Premiers turn to renewable energy as Alberta’s power grid strained by cold

Some Prairie politicians are criticizing Ottawa for its green energy plans amid bone-chilling low temperatures, claiming on social media that power grid alerts in Alberta show renewables can’t be relied on when temperatures drop.

“Right now, wind generates almost no power. When renewables are unreliable, as they are now, natural gas plants must increase capacity to keep Albertans safe,” the premier posted Friday Alberta’s Danielle Smith on social media, shortly after the province’s grid operator issued a call for consumers to conserve electricity to protect the system.

A day later, following a second grid alert warning of possible rotating blackouts, Saskatchewan Premier Scott Moe posted that the surplus power he was sending to Alberta came from natural gas and coal-fired power plants.

“Those the Trudeau government is telling us to shut down (which we won’t do),” Moe said on X, the platform formerly known as Twitter.

The Alberta Electrical Systems Operator said no blackouts were required following an emergency alert that was sent to people’s phones shortly before 7 p.m., noting that Albertans responded immediately.

At the time, temperatures in much of the province were approaching -40 C.

Randy Boissonnault, Alberta’s only federal cabinet minister and one of the province’s only two Liberal MPs, called the premiers’ remarks “a mean-spirited, disingenuous and partisan attack.” He partly blamed the problem on “decades of underinvestment in the electric grid.”

“Instead of tweeting nonsense about Canada’s plans to address climate change, perhaps the premiers can focus on the current emergency and then work with the federal government to address climate change,” the Edmonton MP wrote in an email. electronic.

Alberta’s grid operator has partially attributed the crisis to two natural gas generators that were not operating, as well as a lack of renewable energy production due to low winds and a lack of natural light at this time of year.

Premiers criticize green energy plans as cold weather puts pressure on Alberta’s power grid. #ABPoli #ColdClimate #Climate Change #Electric Grid #Renewables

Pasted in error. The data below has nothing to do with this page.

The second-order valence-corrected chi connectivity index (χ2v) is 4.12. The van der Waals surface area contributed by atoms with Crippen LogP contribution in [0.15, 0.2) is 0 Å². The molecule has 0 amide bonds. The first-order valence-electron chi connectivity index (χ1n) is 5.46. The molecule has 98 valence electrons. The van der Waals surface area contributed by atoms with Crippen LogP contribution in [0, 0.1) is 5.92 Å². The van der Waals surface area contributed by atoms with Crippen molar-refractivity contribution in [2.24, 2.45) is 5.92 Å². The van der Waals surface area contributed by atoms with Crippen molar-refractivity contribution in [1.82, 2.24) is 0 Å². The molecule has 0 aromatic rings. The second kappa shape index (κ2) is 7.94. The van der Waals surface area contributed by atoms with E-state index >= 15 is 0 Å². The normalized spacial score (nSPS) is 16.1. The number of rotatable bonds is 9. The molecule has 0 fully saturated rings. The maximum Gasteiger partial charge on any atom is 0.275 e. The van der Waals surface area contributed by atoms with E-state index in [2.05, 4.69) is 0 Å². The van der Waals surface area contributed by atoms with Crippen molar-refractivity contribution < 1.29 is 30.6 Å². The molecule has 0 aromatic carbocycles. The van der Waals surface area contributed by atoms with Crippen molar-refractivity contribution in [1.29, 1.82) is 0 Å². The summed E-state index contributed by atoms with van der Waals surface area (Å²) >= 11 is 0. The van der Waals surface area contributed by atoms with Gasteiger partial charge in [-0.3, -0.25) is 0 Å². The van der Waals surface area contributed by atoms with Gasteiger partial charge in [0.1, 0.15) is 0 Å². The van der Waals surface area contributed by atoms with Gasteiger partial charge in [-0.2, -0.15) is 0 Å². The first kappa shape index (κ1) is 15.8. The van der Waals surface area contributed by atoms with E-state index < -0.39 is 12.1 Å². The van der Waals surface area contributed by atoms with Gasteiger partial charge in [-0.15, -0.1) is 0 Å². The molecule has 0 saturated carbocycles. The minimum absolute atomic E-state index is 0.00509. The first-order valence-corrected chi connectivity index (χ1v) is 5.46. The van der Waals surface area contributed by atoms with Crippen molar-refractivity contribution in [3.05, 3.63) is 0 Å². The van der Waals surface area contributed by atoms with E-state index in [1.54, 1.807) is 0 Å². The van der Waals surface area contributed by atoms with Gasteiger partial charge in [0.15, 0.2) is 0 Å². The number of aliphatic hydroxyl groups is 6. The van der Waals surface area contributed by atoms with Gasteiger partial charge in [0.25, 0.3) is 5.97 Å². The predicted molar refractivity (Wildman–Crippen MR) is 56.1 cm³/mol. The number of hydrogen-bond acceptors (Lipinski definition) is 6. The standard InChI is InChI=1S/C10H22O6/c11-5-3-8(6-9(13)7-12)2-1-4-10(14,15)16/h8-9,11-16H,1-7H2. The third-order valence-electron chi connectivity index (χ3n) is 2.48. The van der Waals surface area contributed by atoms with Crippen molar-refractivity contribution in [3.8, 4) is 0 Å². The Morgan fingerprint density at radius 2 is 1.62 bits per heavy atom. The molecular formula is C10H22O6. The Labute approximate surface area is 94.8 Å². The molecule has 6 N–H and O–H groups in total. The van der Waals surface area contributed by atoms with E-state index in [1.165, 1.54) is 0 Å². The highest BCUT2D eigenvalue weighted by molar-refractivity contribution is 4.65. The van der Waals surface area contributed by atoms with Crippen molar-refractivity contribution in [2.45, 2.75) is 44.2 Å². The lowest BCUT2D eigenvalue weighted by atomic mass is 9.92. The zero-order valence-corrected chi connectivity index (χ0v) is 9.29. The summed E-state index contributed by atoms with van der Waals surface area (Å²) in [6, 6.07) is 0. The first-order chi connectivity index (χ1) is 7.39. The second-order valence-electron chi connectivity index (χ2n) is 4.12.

Smith has threatened to use the province’s Sovereignty Act to challenge the federal government’s clean electricity regulations during the Liberal’s deadline to achieve a net-zero electricity grid by 2035, calling the goal “unattainable.”

Michelle Rempel Garner, a Conservative MP from Calgary, posted on her blog that if the power system is already buckling under pressure, it probably won’t be able to handle “additional extreme demand created by Liberal regulations.”

But a spokesperson for Environment Minister Steven Guilbeault’s office said the federal government has always said that “reliability, along with affordability, is one of the driving forces behind how regulations will be designed.”

“The regulations would never put the province in a situation where they did not have a reliable base load, and that is why we are making provisions so that plants that burn fossil fuels can operate without carbon capture technologies during peak use or in emergency situations.” read an emailed statement.

“To say we want to ‘close plants’ is simply not the case.”

Andrew Leach, an energy economist at the University of Alberta, said Smith and Moe appear to be framing the debate as a choice between natural gas and renewables. In reality, he argues, there needs to be a mix of energy sources, including better links with other jurisdictions.

Modelers know there will be days when demand will be high and generation from renewables will be low, he said. Backup planning must be done in advance, she noted, and it is the system operator’s job to do so.

“Whether it’s natural gas, nuclear, import capacity, battery storage, etc., geothermal. There’s no one who’s against that,” Leach said.

Jason Wang, senior energy policy analyst at clean energy think tank Pembina Institute, said Alberta needs to move forward with changes to its market regulations so energy storage from renewables can play a larger role.

Wang said that on Saturday the batteries were able to supply power for the first time during a grid event.

“The storage basically allowed us to gain a few more hours without needing a network alert,” Wang said.

Wang said natural gas generation also faces limits during extreme cold, although he said Alberta generators are better prepared for that scenario than facilities in Texas that came under pressure when a cold snap caused blackouts in 2021.

AESO spokesman Leif Sollid said consumption fell by 100 megawatts within seconds of people receiving alerts on Saturday night, and demand fell another 100 MW within a few more minutes.

“That was enough to make up the deficit we were facing and that prevented rotating cuts,” Sollid said in an interview Sunday.

The AESO declared another grid alert on Sunday afternoon, urging Albertans to reduce electricity consumption to essential use only until 8 p.m. to avoid the possibility of rotating outages.

This report by The Canadian Press was first published Jan. 14, 2023.

Leave a Comment